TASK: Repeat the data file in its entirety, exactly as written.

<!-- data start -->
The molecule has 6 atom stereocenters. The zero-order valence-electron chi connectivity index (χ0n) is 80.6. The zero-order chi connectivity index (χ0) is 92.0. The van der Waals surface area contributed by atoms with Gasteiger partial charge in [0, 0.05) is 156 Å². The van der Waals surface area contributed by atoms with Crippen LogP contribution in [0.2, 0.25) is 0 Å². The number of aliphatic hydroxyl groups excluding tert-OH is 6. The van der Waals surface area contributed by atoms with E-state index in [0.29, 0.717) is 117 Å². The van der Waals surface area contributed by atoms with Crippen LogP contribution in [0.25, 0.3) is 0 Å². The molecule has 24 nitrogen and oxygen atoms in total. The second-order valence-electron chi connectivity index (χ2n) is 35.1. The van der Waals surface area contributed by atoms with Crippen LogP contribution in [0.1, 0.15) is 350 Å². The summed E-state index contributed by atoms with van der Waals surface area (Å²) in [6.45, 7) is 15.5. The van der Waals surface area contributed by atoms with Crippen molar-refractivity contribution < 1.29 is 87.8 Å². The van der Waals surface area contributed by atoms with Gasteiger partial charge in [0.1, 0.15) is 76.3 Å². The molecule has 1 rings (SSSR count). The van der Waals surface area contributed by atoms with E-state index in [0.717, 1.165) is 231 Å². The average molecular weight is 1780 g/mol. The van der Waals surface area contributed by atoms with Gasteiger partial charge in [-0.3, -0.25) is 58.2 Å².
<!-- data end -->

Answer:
The molecule has 6 atom stereocenters. The zero-order valence-electron chi connectivity index (χ0n) is 80.6. The zero-order chi connectivity index (χ0) is 92.0. The van der Waals surface area contributed by atoms with Gasteiger partial charge in [0, 0.05) is 156 Å². The van der Waals surface area contributed by atoms with Crippen LogP contribution in [0.2, 0.25) is 0 Å². The number of aliphatic hydroxyl groups excluding tert-OH is 6. The van der Waals surface area contributed by atoms with E-state index in [0.29, 0.717) is 117 Å². The van der Waals surface area contributed by atoms with Crippen LogP contribution in [0.25, 0.3) is 0 Å². The molecule has 24 nitrogen and oxygen atoms in total. The second-order valence-electron chi connectivity index (χ2n) is 35.1. The van der Waals surface area contributed by atoms with Crippen LogP contribution in [0.1, 0.15) is 350 Å². The summed E-state index contributed by atoms with van der Waals surface area (Å²) in [6.45, 7) is 15.5. The van der Waals surface area contributed by atoms with Crippen molar-refractivity contribution < 1.29 is 87.8 Å². The van der Waals surface area contributed by atoms with Gasteiger partial charge in [0.1, 0.15) is 76.3 Å². The molecule has 1 rings (SSSR count). The van der Waals surface area contributed by atoms with E-state index in [0.717, 1.165) is 231 Å². The average molecular weight is 1780 g/mol. The van der Waals surface area contributed by atoms with Gasteiger partial charge in [-0.3, -0.25) is 58.2 Å².